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Posted by Mr. Cryns on 16 Mar 2017, 08:52

Dear Wolfgang and all members interested in the 1809 campaign,

Six weeks ago I promised a lot....

Mr. Cryns wrote: I will open my archives for the 1809 campaign.

....and came up with nothing at all....until today :-D
Because my research covers much more than Napoleons first crossing of the Danube at Lobau island, I wild start another topic today called Wagram Campaign of 1809 research so I do not mess up this topic too much.

Meanwhile we are all curious how your project is developing at the moment, Wolfgang!
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Posted by Wolfgang Meyer on 17 Mar 2017, 13:03

Here are the next pictures of the 8th French Hussars. Modeled by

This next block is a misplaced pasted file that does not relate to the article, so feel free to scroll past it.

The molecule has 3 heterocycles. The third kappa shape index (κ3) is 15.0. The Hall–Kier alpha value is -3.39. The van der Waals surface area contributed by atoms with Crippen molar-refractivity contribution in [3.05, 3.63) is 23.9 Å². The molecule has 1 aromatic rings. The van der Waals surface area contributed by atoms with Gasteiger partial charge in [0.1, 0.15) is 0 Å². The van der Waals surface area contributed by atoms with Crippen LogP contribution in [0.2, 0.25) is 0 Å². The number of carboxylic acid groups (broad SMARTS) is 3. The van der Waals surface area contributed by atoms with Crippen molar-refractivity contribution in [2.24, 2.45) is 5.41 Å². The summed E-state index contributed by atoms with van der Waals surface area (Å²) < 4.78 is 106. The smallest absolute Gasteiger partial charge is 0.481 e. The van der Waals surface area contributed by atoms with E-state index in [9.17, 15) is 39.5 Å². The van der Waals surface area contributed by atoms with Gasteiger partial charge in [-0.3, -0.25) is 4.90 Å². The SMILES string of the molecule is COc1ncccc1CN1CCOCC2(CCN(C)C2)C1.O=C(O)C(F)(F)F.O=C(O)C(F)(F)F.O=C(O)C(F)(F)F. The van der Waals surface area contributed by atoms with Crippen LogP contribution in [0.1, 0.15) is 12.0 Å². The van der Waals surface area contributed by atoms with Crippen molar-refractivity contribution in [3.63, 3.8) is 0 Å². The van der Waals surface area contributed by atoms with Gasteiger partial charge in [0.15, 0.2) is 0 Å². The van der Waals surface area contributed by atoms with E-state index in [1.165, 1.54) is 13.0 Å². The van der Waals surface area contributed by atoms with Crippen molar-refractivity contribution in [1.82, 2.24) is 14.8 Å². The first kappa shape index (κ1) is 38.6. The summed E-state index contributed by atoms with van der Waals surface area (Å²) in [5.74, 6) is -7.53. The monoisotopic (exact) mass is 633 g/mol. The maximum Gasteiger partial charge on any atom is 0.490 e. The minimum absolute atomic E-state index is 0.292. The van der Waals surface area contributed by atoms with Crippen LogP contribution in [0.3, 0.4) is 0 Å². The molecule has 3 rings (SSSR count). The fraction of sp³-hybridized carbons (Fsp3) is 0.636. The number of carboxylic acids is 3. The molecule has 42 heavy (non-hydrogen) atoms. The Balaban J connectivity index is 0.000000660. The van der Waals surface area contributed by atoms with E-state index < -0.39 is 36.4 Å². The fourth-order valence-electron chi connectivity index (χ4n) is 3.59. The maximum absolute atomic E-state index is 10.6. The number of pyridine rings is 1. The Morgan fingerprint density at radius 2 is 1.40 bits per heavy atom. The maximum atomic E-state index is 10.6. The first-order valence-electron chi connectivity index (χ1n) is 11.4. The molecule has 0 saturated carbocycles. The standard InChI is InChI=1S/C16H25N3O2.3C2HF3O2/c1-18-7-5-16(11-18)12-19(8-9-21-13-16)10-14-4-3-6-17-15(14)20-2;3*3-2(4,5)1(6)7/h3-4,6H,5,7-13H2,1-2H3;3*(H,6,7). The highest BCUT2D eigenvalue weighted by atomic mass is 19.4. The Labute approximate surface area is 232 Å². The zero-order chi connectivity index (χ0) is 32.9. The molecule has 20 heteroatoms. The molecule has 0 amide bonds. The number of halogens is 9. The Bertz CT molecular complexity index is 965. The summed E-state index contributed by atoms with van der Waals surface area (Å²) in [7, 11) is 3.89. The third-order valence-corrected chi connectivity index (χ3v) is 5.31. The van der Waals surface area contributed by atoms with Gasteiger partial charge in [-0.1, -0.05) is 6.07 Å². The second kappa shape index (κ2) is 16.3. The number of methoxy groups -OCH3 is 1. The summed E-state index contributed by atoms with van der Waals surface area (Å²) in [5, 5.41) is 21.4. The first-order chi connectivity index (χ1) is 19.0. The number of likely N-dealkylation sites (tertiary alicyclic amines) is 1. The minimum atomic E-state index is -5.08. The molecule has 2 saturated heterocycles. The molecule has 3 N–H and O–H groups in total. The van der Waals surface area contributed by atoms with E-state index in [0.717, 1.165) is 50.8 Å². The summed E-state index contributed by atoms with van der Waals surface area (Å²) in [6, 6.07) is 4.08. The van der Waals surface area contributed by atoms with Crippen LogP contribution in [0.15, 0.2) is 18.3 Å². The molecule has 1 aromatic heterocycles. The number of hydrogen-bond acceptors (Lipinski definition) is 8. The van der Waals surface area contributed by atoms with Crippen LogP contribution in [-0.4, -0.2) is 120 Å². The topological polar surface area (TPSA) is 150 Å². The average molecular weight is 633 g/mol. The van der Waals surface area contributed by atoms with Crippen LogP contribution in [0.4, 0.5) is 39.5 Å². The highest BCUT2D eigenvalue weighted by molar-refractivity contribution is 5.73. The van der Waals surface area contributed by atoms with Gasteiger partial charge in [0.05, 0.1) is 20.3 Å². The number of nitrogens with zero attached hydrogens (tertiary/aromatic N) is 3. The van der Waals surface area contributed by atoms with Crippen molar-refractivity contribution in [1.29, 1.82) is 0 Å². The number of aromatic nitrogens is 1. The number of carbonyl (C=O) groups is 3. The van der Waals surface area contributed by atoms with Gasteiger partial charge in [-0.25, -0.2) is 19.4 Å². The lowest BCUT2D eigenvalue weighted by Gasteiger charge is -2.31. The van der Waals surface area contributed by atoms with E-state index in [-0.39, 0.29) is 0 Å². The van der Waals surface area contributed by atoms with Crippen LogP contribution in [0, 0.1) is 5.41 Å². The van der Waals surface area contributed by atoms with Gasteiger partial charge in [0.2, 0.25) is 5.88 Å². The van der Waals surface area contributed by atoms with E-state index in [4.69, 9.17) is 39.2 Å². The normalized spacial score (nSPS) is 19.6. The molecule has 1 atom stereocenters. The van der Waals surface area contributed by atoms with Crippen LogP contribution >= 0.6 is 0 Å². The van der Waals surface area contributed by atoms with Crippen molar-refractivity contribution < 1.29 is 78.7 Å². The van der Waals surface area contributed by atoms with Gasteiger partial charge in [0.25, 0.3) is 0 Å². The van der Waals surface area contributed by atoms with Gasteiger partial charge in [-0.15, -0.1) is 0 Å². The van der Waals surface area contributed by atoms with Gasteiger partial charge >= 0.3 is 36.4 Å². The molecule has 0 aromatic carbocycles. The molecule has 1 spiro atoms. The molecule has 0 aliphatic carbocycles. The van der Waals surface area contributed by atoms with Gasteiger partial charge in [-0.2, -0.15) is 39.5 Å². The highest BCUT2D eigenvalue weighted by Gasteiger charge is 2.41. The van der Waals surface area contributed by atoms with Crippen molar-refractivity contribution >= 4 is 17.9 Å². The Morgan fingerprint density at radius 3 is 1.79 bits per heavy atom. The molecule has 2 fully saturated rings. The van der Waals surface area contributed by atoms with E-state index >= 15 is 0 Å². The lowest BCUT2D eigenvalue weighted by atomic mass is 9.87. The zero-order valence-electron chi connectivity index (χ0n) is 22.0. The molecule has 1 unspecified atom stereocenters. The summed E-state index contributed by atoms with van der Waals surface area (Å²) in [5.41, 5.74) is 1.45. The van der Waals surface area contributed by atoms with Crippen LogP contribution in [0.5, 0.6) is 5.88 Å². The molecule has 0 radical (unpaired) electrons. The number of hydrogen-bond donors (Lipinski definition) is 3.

Francesco Messori (Franznap).


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We are lucky that we have found the plans of the Austrian pontoons.
Michael Bartling and Niels Rullkötter, who has also mastered the cars for Cröbern 1813 and for the Perrys, is building the wagons and pontoons for our project Danube 1809.

Here pictures:

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Best regards,

Wolfgang
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Wolfgang Meyer  Germany
 
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Posted by Mr. Cryns on 17 Mar 2017, 14:11

Thank you so much Wolfgang.

Francesco's French Hussars look good. A real nice fresh contribution to all those ranges of full charging hussars which are useless for most diorama's. :notworthy:

And so great you present to us the Austrian Pontoons and Wagons. :-D :yeah:
To me these look like 18th century drawings from Fredrick the Great's time but that does not change the fact that these images probably represent the pontoons like they still looked like in 1809.

WHY WAS THIS INFORMATION NOT AVAILABLE TO THE WORLD BEFORE? :(
I searched for it in the Heeres Geschichtliches Museum Wien but found no clue.
Osprey shows nothing, neither do Funcken, Hourtouille and all those other publishers. The internet only reveals this one: